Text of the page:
'We're talking complete mayhem.' What happens at the Easter Egg Hunt stays at the ...

Vinnie Penn's son, Luke, with his haul from an Easter Egg Hunt.

Vinnie Penn's son, Luke, with his haul from an Easter Egg Hunt.

Vinnie Penn

The Easter egg hunts of my youth were tremendous. We’re talking complete mayhem.

Hundreds of children — most of us knew each other — huddled in packs and jacked up on hot chocolate as we waited for a grown-up to shout “Go.” And then it was bedlam. Remember the movie “Braveheart”? Yeah. Like that.

We did full-on leaps over crouched-down kids as if there was some end-zone laying in wait. We trampled over each other, as if rushing a stage. We fought over Russell Stover marshmallow eggs like they were the antidote that could save our mother’s life, and were lectured on the way home about how blood wouldn’t come out of the jacket mom now had to wash. One year, my late mother literally said, “I’m pretty sure Jesus didn’t die for that.”

OK, so maybe I exaggerate. But, there were a few years there that it did get ugly. Yet, for the most part, the annual Easter egg hunt at Fort Hale Park in the Morris Cove section of New Haven was an absolute blast. No doubt no different than yours, in the neighborhood of your youth, or even the one you’re raising your own children in today. Or, I dunno, maybe it was.

The scene: There were cordoned-off areas, of course. The area for the first-graders through third maybe, and then fourth through sixth, and so on. Something like that. The adrenaline that fueled all of us back then, and the subsequent candy-eating until passing out, renders the whole darn thing largely a blur really.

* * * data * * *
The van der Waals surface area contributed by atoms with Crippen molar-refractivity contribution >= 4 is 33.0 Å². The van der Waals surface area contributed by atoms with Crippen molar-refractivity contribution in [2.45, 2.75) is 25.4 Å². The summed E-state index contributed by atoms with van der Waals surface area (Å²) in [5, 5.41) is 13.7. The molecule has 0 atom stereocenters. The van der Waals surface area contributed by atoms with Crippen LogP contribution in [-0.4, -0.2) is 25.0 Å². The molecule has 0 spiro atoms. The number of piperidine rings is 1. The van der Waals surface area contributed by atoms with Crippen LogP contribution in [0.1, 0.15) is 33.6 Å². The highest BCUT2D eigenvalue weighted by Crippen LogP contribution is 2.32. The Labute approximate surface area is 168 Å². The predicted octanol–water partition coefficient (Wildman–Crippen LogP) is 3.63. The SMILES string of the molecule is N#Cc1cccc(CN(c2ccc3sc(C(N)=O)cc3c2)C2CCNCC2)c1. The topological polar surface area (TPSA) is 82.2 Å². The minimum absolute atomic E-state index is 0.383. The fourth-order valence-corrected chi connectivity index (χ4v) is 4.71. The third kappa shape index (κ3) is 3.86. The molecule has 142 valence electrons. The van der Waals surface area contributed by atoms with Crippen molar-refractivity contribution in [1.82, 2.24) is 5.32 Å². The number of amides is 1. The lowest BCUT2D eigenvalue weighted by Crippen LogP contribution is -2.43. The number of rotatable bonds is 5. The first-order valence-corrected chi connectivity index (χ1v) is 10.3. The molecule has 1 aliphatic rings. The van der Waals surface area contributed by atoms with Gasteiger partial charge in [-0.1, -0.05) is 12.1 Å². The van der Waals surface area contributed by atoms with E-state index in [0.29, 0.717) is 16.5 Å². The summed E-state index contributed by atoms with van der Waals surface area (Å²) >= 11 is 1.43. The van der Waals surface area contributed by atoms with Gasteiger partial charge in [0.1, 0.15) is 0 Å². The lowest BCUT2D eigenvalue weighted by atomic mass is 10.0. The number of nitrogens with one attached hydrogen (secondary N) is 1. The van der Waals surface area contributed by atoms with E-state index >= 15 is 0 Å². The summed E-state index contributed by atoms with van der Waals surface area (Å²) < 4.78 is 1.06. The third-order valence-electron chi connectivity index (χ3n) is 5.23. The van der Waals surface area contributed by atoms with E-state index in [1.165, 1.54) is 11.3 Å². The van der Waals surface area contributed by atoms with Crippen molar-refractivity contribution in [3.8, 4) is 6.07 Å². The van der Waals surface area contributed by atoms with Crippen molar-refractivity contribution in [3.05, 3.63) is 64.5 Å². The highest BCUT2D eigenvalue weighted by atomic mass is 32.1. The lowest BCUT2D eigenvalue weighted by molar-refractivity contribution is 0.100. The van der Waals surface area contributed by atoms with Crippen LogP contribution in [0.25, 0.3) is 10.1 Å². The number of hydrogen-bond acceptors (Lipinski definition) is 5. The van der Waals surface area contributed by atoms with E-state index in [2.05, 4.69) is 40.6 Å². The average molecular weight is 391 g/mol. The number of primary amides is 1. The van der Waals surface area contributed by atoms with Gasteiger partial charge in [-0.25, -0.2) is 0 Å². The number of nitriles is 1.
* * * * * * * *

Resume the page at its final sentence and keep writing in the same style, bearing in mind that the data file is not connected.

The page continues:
And it still goes on to this day, with me even delighting in taking my own children to it when they were little, before we left Morris Cove behind for Branford. There is something truly beautiful in seeing your children participate in the exact same event you did as a small child, racing across the same terrain, feeling the same exhilaration, maybe even doing so with the offspring of the very people you once participated in the same event alongside. Heck, the annual event has had the same sponsor for decades too: D’Urso’s Garage. (The same business that still sees to it that there is an annual Halloween parade, pandemics notwithstanding.)

Back when I was a kid someone came up with the bright idea one year to put stickers under three of the hidden eggs: mark them “one”, “two” and “three.” The numbers coordinated with prizes already-pumped up kids then got even more fired up about. You’d get to see what prize number three was, which could be a silver dollar, and number two a five spot, with the top prize being a 20.

It may have graduated from there to baskets and basketballs (and volleyballs), but this was long before the age of gift cards, which did little to lessen our collective enthusiasm. To win the top prize was more about the accolades (or bragging rights) on the playground the next day than it was whatever was actually won.

The rained-out Easter egg hunt was a real predicament back in those glorious non-virtual days. It made for grumpy moods that demanded repeated reprimands for the rest of the day; it would start with cheery “turn that frown upside down” stuff to “snap out of it” barking. A rained-out egg hunt also compelled us knowing when the new date would be and, furthermore, if it would even be doable. If memory serves, the Easter egg hunt was on the Saturday before Palm Sunday often, which would render the rain date either Palm Sunday itself or, worse, a week out and on the Saturday before Easter.

Some of the kids arrived on the scene fresh from church, already in their Sunday best, the egg hunt just one more thing to do on quite the full Palm Sunday (or they were off to Mass from there if it was a Saturday afternoon).

In the former scenario, they were typically off to a cousin’s house or a brunch straight from there and tripping them in their khaki’s and turtleneck was not a saintly thing to do. Same with if they were going to Mass.

But for those few minutes when we were all making mad dashes towards shiny cellophane wrappers glistening in the spring sun we were sinners anyway. It seemed like every last one of us. We coveted each other’s take, used the Lord’s name in vain, and even lied over who actually grabbed an egg first if there was a tug-of-war over one. Witnesses rarely spoke up. And we had a Judas in our crew, his chocolate lips proof.